- Capital One will pay an $80 million penalty for last year's data breach involving more than 106 million individuals, regulators said Thursday.
- The Office of the Comptroller of the Currency (OCC) said its consent order is based on the bank's "failure to establish effective risk assessment processes prior to migrating significant information technology operations to the public cloud environment and the bank's failure to correct the deficiencies in a timely manner."
- In conjunction with the OCC, the Federal Reserve issued a cease and desist order against the bank. The Fed said the bank's board of directors must submit a written plan within 90 days outlining how it intends to improve its risk management program and internal controls for protecting customer data. The Fed's enforcement action does not include a monetary penalty.
Capital One's data breach was one of the largest to hit a financial services company, affecting about 100 million people in the U.S. and another 6 million in Canada, the bank announced last year.
That hack occurred after a former employee of Capital One's cloud hosting company, Amazon Web Services, gained access to the bank's customer data by exploiting a misconfigured web application firewall. At the time of the incident, AWS distanced itself from responsibility of the flaw, as the compromised "Server-Side Request Forgery" (SSRF) vulnerability fell into the bank's purview.
Cloud providers don't protect a customer's data assets outside the physical security of their proprietary technology. The compromised data, connected to credit card applications filed between 2005 and 2019, included names, postal codes, birth dates and self-reported income. The breach also exposed credit scores, credit limits, balances, payment history and fragmented transaction history from 2016 to 2018.
In June, a U.S. District Court granted plaintiffs the right to review Capital One's forensics analysis of the breach. The investigation was overseen by then-interim CISO Mike Eason. In April, the company onboarded Chris Betz as CISO, and Goldman Sachs' former CISO Andy Ozment to oversee technology risk.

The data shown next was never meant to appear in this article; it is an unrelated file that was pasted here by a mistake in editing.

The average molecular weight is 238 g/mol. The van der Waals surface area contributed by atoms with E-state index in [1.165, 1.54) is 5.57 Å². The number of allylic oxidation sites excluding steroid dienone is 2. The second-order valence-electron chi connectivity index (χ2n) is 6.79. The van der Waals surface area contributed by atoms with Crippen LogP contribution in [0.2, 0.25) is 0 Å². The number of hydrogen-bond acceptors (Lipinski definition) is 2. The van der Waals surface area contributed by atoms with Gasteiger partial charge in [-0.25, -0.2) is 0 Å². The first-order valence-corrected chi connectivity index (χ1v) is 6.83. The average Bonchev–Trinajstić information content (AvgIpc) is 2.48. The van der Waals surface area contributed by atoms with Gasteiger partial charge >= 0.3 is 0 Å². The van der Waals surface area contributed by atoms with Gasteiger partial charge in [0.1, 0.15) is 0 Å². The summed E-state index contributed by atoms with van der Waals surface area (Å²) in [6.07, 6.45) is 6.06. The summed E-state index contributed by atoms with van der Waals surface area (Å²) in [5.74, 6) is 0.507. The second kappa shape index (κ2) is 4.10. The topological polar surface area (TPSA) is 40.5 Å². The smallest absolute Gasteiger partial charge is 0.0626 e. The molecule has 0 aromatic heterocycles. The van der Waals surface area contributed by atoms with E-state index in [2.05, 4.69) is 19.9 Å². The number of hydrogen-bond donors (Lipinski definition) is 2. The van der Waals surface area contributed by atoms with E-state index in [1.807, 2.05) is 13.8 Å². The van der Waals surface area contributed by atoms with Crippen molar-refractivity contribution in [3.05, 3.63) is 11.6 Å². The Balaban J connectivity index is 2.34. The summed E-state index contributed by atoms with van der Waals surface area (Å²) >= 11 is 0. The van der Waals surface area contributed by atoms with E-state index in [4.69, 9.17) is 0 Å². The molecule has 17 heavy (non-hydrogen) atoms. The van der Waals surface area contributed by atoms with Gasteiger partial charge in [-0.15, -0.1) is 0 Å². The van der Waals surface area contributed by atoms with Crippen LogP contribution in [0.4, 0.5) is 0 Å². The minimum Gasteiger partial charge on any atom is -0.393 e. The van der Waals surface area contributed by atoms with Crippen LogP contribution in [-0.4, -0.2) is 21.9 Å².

The OCC said the McLean, Virginia-based bank "failed to establish appropriate risk management" and "failed to identify numerous control weaknesses and gaps in the cloud operating environment."
The bank's board "failed to take effective actions to hold management accountable" and the bank "engaged in unsafe or unsound practices that were part of a pattern of misconduct," the OCC said.
Because the alleged hacker Paige "erractic" Thompson exploited the SSRF vulnerability and used privilege escalation for the breach, Capital One's security procedures fell short of proper access code standards. Certain privileges should be only available on a need-to-know basis.
The OCC, however, said it "positively considered" the bank's customer notification and remediation efforts following the hack. The bank notified impacted customers within 10 days of the intrusion's discovery.
"Safeguarding our customers' information is essential to our role as a financial institution," a Capital One spokesperson said. "The controls we put in place before last year's incident enabled us to secure our data before any customer information could be used or disseminated and helped authorities quickly arrest the hacker."
"In the year since the incident, we have invested significant additional resources into further strengthening our cyber defenses, and have made substantial progress in addressing the requirements of these orders," the spokesperson added. "We appreciate our regulators' recognition of our positive customer notification and remediation efforts, and remain committed to working closely with them to ensure that we meet the highest standards of protection for our customers."